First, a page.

I begin this course with a quotation from an English sculptor, Eric Gill, who said once (and it’s a lovely thing to remind all people of), “The artist is not a special kind of person, but is, or ought to be, a special kind of artist.” It’s my conviction that if you get to the core of our being, a fully alert human being in the act of what Arthur and I have been calling “contemplative knowing,” sustaining contradiction, one acts as an artist. That’s what an artist does. Whether you’re a painter or a surgeon or just a good friend, you are an artist insofar as you can sustain the contradictions that human being entails.

If I could just for a second read the introduction to the syllabus for that course, it might give some interested person some idea of what this course is. I begin by telling the students, “Imagine that ‘art’ is not an object. Imagine instead that it is an elusive and yet poignant realization of an attitude of being that allows for a deliberate act of beholding. The central goal of this course is to identify, define and foster this art of beholding.” Then I go on to say to them, “By rediscovering a fundamental psychological impulse we all share but may have forgotten, we can challenge the potentially estranged voyeurism of merely looking at or even objectively analyzing works of art and exchange our habitual stance of neutral disembodied observation for a renewed engagement with an art that resonates through each of our senses as a fully embodied awareness of our being. For in the recognition of a paradoxical tension between self-conscious separation and dynamic involvement in the world we will find in ourselves precisely that profound reconciliatory longing—what I call erôs—that we apparently possess at least from birth and that vividly animates the art of the paintings constructed by those Dutch and Flemish artists living in the Netherlands from the 15th to the 17th century.” Then I go on to set a kind of trajectory to engage them in actually doing this, rather than just theorizing about it; in some sense to discover a theory by way of practice rather than the other way around. So I’ve said to them, “By contemplating one painting at a time, the artistic efforts of these painters to engage through disciplined insight their own dilemma of human being, we will come face to face with the sublime urgency embodied in their own work.”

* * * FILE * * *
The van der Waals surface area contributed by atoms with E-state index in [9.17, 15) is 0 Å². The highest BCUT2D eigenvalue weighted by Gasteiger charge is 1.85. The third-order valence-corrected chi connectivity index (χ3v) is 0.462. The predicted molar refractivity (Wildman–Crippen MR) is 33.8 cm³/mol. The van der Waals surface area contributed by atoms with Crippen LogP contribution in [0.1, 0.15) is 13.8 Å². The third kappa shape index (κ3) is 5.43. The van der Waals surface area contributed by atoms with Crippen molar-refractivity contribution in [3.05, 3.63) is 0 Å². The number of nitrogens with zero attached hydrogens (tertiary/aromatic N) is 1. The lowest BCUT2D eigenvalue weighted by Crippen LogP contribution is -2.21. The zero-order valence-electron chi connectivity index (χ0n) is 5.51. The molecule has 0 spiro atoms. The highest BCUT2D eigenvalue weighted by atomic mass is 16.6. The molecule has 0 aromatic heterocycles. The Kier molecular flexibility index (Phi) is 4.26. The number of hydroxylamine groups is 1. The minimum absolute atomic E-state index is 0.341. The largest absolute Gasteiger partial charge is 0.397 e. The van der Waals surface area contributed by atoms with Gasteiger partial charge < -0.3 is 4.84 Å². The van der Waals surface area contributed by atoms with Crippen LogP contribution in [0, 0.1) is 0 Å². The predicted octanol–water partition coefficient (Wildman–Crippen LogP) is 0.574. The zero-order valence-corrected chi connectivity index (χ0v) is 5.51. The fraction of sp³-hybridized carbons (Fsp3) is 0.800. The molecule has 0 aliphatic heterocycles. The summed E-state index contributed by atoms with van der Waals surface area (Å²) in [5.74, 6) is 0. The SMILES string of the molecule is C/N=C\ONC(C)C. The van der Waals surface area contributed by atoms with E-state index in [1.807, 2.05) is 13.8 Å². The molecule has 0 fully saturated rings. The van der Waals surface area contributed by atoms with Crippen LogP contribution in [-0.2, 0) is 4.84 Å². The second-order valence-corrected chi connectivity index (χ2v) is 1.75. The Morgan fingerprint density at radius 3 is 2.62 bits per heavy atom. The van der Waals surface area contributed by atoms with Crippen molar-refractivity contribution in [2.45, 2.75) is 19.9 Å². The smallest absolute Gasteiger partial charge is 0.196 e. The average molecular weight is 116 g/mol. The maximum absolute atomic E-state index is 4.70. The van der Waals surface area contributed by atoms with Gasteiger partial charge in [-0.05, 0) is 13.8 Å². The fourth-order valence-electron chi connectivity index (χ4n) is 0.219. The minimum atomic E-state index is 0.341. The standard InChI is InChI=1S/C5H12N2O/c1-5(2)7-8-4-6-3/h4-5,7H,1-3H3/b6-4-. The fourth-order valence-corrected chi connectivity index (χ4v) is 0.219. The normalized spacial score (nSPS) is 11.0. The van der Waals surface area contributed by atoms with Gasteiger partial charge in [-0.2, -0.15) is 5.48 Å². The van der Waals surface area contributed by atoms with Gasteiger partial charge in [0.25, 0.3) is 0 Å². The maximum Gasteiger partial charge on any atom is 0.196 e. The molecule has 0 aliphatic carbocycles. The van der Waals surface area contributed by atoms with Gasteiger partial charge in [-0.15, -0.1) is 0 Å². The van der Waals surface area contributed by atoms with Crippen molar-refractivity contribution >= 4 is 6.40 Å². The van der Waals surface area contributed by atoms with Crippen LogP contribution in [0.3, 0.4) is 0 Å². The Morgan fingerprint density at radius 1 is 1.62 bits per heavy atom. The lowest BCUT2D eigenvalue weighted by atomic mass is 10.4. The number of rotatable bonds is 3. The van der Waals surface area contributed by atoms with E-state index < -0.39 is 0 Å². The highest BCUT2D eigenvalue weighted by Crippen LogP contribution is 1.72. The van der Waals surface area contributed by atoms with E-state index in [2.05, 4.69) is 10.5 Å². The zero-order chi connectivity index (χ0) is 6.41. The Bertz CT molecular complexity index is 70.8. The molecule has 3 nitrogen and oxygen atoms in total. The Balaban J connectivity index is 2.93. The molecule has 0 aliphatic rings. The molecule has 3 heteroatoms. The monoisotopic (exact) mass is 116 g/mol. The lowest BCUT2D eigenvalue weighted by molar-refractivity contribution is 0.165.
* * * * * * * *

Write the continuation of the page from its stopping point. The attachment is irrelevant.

“With perseverance,” and you need to tell that to the students, “we might even begin to sense that place art and beholding occupy in each one of us, so that we may become, with Eric Gill, that special kind of artist who seeks those intimations of reconciliation among the contradictory realities of being that will incarnate meaning in our lives.”

I know that that is a beginning that is rather bewildering to students who are looking, on one level at least, for entertainment in art courses. But I assure you that by the end of the course they are involved in painting, not because of the course, but because of the power of art. And that’s always my sort of secret weapon.

I’m in a privileged position to be able to teach material which requires no teaching whatsoever. The greatest task of a teacher in this business is to get out of the way. That’s always my challenge.